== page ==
DEFINITIONS. See Contextual Relations, Dictionary Mean-

ing.
DISCIPLINE, problems of, 35-66; the spoiled child, 35–45;

a concrete case, 35–37; the spoiled child not happy, 36;
the spoiled child as a bully, 37; illustrations from the
training of a dog or a horse, 37; higher and lower tend-
encies in human life, 38; how an animal may bę spoiled,
39; short-sightedness in the training of children, 41-43;
the "cunning child, 42; developing insolence, 42; how
bullying is regarded at a later period, 43; how animals
are "broken”, 43; children must be let alone, 44 45;
starting right, 45; the favorite pupil, 46–49; being favored
for superficial reasons, 47–48; children of distinguished
parents, 48-49; sentimentality in dealing with the child,
49; new times bring new problems, 50–55; problems con-
nected with increasing luxury and complexity of social
life, 50–51; effect of social tension on the home, 51; elim-
ination of masculinity in the training of children, 52-53;
masculine vs. feminine methods in training the young,
53; hypertrophy of our sensibilities, 53–55; corporal pun-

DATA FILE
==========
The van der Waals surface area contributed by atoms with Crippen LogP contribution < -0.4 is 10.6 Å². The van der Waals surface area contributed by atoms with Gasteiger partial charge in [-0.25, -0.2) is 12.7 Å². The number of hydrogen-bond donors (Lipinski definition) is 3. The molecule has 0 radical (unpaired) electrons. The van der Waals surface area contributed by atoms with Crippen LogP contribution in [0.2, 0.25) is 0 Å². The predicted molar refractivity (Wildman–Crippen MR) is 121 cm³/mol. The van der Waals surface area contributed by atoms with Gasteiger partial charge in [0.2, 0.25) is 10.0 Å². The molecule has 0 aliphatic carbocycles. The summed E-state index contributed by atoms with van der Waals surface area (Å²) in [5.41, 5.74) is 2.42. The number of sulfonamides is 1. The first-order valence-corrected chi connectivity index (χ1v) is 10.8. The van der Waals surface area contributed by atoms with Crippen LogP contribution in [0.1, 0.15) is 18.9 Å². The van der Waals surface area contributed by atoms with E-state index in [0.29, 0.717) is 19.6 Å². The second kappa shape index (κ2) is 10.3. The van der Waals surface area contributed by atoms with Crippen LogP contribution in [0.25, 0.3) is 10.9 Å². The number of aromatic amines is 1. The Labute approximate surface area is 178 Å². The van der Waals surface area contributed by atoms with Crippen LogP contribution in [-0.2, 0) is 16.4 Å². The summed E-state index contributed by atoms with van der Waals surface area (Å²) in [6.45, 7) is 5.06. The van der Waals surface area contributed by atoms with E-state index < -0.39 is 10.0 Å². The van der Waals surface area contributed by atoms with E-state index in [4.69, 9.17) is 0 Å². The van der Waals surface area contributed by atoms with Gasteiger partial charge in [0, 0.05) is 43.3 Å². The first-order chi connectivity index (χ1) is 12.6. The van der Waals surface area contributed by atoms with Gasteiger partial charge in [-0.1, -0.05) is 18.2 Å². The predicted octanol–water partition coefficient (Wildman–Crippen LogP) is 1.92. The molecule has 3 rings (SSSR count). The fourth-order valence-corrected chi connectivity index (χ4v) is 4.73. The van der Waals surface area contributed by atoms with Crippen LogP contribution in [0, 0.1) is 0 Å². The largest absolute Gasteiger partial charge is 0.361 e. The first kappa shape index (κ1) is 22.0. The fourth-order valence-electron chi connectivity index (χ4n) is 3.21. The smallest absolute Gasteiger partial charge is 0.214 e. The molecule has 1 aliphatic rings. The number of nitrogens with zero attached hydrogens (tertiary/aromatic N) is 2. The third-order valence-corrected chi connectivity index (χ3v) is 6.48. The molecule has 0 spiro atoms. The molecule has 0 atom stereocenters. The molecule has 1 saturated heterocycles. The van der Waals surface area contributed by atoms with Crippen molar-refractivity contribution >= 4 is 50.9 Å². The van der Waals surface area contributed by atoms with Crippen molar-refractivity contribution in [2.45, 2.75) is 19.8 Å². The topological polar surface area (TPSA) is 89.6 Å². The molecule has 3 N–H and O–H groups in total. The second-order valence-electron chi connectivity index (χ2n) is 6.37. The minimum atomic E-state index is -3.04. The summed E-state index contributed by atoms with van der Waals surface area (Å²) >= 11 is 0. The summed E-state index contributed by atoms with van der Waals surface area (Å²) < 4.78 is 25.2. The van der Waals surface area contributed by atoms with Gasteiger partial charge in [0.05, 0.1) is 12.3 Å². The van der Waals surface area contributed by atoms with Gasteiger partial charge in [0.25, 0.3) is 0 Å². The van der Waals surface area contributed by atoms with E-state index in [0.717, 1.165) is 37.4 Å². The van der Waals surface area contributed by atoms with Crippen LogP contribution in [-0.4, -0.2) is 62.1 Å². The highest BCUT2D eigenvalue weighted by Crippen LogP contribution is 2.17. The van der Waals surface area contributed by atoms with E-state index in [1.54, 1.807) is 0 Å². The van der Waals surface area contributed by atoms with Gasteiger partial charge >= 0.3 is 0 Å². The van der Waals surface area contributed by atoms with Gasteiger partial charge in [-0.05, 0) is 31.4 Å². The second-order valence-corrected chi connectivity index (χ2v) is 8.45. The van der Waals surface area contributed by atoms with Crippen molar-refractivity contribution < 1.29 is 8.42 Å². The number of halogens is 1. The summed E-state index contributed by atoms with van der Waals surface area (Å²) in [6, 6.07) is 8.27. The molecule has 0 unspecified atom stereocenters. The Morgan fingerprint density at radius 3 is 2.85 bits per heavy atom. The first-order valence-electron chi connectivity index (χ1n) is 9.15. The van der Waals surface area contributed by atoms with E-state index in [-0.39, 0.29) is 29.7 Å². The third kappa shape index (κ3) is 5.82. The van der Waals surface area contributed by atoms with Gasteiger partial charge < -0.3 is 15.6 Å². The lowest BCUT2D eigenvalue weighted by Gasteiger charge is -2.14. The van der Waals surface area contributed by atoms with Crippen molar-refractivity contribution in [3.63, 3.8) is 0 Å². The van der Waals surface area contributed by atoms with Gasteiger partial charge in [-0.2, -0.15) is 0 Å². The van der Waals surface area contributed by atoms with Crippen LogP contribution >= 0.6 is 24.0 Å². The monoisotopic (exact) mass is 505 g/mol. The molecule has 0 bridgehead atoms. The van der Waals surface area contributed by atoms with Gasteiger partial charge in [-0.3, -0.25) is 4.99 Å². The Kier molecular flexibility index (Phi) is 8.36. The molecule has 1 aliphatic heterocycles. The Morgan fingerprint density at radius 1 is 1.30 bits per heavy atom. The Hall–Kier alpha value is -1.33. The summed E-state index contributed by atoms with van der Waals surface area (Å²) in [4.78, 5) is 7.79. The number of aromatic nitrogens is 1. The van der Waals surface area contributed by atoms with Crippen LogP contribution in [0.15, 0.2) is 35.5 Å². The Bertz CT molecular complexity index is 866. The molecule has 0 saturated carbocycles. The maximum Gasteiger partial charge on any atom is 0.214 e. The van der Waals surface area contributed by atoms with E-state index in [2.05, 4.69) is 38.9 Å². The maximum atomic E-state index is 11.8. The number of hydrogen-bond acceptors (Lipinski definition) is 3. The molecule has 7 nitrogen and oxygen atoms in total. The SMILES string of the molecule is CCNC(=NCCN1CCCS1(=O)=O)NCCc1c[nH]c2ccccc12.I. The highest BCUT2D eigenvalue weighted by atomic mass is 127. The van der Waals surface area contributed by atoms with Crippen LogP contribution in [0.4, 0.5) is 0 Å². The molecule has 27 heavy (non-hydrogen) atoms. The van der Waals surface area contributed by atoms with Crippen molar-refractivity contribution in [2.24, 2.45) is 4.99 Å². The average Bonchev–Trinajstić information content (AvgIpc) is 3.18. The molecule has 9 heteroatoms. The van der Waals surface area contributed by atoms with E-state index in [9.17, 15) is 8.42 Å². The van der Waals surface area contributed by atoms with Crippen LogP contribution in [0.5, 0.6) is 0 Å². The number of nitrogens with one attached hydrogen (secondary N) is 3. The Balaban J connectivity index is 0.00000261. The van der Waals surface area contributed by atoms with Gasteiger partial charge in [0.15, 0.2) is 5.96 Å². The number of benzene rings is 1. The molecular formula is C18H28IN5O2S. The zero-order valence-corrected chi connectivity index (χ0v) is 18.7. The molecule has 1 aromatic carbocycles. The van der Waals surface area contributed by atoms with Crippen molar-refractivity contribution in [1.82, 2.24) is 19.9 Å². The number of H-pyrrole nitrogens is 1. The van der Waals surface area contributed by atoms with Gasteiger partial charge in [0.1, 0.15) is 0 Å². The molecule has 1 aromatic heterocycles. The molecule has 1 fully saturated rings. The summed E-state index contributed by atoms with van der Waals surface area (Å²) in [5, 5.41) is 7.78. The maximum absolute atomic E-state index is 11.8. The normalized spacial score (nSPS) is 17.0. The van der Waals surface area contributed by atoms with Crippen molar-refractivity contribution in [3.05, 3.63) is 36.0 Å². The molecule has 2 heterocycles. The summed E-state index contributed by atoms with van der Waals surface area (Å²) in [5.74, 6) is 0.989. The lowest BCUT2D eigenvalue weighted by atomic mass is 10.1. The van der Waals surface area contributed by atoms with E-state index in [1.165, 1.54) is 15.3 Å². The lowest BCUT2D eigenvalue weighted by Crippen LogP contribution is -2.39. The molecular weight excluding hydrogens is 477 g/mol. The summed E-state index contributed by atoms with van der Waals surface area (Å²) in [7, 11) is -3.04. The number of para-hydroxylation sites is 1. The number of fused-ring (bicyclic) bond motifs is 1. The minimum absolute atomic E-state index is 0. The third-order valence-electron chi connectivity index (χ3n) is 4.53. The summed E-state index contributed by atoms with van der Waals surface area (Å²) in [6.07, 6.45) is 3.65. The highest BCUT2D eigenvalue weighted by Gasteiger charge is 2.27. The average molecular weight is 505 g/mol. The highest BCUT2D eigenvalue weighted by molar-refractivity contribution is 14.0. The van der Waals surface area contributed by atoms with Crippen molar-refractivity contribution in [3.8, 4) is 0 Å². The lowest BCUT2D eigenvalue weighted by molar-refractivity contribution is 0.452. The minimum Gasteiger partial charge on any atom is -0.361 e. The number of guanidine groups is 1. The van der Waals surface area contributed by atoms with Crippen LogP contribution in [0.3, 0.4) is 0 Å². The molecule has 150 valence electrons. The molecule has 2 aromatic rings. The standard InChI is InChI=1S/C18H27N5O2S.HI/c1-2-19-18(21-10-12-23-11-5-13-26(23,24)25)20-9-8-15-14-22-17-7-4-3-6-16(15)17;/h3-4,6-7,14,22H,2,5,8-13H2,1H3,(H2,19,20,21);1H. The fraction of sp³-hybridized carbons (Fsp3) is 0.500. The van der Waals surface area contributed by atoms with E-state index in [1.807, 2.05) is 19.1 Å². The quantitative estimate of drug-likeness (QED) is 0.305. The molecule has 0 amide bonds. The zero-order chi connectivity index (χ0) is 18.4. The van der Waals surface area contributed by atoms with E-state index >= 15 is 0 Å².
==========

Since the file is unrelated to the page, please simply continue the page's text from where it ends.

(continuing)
ishment, 55-58; as practised in France and in Germany,
with results, 55-56; soft methods in training, 56-58; no
cure-all in discipline, 58-63; suggestions from scientific
medicine, 58; the charlatan in ethical training, 60; the
prison and the whipping-post do not reform young crim-
inals, 61; prophylactic vs. therapeutic measures in the
training of the young, 62-63; from the pupil's standpoint,
63–65; a typical case, 63–64; chief source of tragedy in
school discipline, 64-65; positive methods in discipline,

65-66.
DISCIPLINARY PERIODS, 3. See School-room Govern-

ment.
DISTRACTION, as due to communication, 11-12; as due to

nervous tension, 13–15; as due to other causes, 17--20; the
most critical time of the year for distraction, 22-25. See

Attention, Communication, School-room Government.
DOMESTIC SCIENCE, instruction in, 310-313; lack of

home atmosphere in, 322–323; concrete instance of inef-

fective teaching, 324–327. See Girls.
DRAWING, relation of technique to content in, 224–228;

teaching of in an earlier day, 224-225; reproduction vs.

representation, 225–228.
DRILL, in spelling, 174–175; waste in drill exercises, 176.
DULLNESS, as caused by physical defects, 29–34. See